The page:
Hillary Clinton seeks unity as nation’s first major female presidential candidate

PHILADELPHIA, July 29 (UPI) — Seeking to lead a nation that is “cleareyed about what we are up against” but unafraid of the challenge, Democrat Hillary Clinton made history Thursday, becoming the first woman to accept the nomination of a major political party for president of the United States.

In her roughly hour-long speech, Clinton repeatedly returned to her campaign’s overarching theme, that Americans are “stronger together.” In so doing, she offered a full-throated rebuke of her opponent, Republican Donald Trump, who, one week earlier said, “I, alone, will fix our problems.”

“That should set off alarm bells for all of us. Really? I alone, can fix it?” Clinton asked. “Isn’t he forgetting troops on the front lines? Police officers and firefighters who run toward danger? Doctors and nurses who care for us? Teachers who change lives? Entrepreneurs who see opportunity in every problem? He’s forgetting every last one of us. Americans don’t say ‘I alone will fix it.’ We say ‘we will fix it together.'”

Clinton, the former first lady, senator and secretary of state who Americans have referred to by first name for more than 25 years — with both affection and skepticism — presented a softer, more personal side of herself in her address.

Clinton was introduced by her daughter, Chelsea, who called her mother “a listener and a doer.”

“She’s a woman driven by compassion, by faith, by a fierce sense of justice and a heart full of love,” Chelsea Clinton said.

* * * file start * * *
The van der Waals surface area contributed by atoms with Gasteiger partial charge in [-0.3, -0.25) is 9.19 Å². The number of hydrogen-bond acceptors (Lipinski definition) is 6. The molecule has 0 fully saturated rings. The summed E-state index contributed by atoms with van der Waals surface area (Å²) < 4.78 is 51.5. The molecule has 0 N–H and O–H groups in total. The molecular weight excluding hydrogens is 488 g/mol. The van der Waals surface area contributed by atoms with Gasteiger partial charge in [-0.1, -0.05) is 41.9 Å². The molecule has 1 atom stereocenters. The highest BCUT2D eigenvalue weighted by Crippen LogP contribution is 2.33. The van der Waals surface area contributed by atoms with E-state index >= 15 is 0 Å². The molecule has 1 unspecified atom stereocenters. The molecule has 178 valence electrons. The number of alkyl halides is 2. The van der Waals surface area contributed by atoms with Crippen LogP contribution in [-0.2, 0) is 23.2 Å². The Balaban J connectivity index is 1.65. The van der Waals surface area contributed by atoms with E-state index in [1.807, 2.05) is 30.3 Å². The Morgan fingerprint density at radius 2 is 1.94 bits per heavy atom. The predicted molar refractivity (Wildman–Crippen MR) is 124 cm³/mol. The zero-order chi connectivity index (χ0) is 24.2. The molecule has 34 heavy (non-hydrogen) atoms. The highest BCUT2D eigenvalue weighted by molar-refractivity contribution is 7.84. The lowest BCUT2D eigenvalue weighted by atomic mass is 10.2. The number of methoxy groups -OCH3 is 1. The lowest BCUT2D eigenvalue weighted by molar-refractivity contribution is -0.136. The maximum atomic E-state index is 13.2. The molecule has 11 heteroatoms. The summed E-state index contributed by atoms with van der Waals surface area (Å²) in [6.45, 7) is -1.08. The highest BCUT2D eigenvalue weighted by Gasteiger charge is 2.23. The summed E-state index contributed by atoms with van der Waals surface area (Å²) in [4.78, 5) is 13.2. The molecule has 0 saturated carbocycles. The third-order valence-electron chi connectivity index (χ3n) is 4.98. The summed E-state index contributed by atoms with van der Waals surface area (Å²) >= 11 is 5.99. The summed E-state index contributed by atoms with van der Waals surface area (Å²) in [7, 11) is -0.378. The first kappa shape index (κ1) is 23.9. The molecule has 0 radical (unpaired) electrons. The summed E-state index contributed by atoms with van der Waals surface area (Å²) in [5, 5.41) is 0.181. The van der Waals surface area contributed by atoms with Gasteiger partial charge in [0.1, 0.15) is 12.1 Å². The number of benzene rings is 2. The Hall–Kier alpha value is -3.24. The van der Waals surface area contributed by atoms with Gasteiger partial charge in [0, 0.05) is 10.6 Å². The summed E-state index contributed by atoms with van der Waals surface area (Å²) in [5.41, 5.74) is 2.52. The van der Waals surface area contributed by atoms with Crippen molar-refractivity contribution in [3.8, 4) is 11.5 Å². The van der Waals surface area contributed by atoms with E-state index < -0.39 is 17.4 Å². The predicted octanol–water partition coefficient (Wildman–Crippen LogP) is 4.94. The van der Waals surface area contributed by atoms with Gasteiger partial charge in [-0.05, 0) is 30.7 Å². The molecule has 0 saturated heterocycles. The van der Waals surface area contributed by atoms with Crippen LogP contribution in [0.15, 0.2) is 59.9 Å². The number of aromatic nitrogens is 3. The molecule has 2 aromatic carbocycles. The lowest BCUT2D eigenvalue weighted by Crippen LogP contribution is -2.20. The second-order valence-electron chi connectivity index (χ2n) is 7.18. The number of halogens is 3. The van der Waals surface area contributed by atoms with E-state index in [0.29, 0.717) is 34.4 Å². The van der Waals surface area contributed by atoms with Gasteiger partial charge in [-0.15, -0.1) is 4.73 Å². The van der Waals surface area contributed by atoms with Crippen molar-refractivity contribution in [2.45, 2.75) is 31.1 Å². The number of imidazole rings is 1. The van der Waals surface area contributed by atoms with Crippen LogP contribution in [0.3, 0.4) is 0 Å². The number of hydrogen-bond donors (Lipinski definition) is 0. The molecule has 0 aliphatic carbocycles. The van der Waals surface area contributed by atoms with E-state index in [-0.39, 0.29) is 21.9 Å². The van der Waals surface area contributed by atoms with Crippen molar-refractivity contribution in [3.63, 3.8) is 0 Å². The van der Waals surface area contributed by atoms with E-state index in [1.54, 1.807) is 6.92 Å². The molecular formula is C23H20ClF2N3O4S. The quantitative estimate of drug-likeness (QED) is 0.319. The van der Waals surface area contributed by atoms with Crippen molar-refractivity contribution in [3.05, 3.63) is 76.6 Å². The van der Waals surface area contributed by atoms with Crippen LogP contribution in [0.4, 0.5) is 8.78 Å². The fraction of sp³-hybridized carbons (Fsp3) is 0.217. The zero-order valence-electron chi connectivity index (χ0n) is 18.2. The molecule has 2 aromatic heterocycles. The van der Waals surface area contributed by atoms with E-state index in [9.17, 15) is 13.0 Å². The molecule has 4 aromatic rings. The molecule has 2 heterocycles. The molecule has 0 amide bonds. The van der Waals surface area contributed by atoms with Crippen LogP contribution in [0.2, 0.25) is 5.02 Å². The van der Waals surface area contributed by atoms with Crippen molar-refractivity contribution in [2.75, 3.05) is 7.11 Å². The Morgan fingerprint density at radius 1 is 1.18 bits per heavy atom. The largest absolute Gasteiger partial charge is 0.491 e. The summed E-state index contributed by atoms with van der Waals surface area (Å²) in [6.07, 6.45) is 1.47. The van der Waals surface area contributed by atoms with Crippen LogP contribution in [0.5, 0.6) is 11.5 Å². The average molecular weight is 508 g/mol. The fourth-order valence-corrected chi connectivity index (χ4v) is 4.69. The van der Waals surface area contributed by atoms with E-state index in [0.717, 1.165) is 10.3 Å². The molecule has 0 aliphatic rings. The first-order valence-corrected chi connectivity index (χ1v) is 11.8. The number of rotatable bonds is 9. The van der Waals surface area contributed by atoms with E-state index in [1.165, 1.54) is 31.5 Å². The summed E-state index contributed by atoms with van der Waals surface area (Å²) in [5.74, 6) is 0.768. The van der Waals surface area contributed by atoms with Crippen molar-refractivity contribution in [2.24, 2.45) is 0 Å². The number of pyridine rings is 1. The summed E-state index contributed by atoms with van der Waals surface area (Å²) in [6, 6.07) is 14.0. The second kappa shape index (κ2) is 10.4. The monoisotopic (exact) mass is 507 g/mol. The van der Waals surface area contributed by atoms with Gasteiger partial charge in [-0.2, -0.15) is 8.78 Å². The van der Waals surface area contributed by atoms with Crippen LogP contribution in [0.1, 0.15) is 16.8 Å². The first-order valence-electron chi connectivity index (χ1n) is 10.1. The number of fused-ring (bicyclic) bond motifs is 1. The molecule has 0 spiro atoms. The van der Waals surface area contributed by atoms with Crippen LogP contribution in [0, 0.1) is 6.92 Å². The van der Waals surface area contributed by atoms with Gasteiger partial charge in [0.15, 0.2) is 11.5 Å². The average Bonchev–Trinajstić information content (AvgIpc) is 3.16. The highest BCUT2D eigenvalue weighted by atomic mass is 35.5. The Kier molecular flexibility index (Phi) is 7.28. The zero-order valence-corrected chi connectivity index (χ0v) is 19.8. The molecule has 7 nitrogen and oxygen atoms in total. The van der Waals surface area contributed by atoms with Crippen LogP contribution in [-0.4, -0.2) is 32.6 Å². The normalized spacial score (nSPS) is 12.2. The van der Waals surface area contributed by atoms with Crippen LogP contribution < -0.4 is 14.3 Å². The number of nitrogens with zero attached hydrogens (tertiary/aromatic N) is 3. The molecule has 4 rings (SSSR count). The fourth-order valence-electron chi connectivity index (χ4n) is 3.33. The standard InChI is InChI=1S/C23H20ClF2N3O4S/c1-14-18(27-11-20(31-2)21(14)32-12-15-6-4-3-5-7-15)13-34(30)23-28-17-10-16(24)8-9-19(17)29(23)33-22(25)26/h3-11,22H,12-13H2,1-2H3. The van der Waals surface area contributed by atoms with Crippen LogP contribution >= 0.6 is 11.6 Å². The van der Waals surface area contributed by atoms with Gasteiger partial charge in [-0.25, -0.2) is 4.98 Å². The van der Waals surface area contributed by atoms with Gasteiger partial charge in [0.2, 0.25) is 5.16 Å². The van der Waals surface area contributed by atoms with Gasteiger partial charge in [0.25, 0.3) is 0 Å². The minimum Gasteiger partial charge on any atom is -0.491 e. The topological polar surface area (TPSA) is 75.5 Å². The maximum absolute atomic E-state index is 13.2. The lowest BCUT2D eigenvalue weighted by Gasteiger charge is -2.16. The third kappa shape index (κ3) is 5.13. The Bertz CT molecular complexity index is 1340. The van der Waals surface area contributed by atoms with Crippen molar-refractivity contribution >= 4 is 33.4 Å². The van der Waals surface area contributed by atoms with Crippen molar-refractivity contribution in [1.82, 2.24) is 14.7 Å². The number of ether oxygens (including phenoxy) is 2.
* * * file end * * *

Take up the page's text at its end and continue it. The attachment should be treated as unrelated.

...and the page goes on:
An eight-minute biography video showed the candidate speaking about her childhood and her mother, Dorothy, who was abandoned at the age of four and forced to survive adolescence on her own.

Clinton said her mother’s example inspired a lifelong will to work for the disadvantaged. She recounted a story of visiting homes while researching why more children were counted in the Census than were enrolled in school. Clinton said she came to a home where a young girl in a wheelchair was left home alone.

“She told me how badly she wanted to go to school – it just didn’t seem possible. And I couldn’t stop thinking of my mother and what she went through as a child,” Clinton said. “It became clear to me that simply caring is not enough. To drive real progress, you have to change both hearts and laws. You need both understanding and action.”

Clinton addressed the lingering doubts many Americans have about her, saying her family story should serve as a window into her candidacy and her worldview.

“Through all these years of public service, the service has always come easier to me than the public part. I get it, that some people just don’t know what to make of me. Let me tell you, the family I’m from, no one had their name on big buildings. They were builders of a different kind,” Clinton said.

Clinton also spoke at length about her plans for the country, saying issues affecting average Americans most are stagnant wages and the lack of upward mobility. She pledged to fight for a higher minimum wage and to create more jobs through infrastructure investments and creating a clean energy economy.

At several points Clinton reached out to potentially disaffected supporters of her primary rival, Sen. Bernie Sanders. She pledged to oppose “unfair trade deals,” “make college tuition-free for the middle class” and “get money out of politics” by overturning the Citizens United Supreme Court decision.

“To all of your supporters here and around the country I want you to know I’ve heard you,” Clinton said of Sanders, who watched the address from a suite inside Wells Fargo Center. “Your cause is our cause. Our country needs your ideas, energy and passion. That is the only way we can turn our progressive platform into real change for America. We wrote it together, now let’s go out and make it happen together.”

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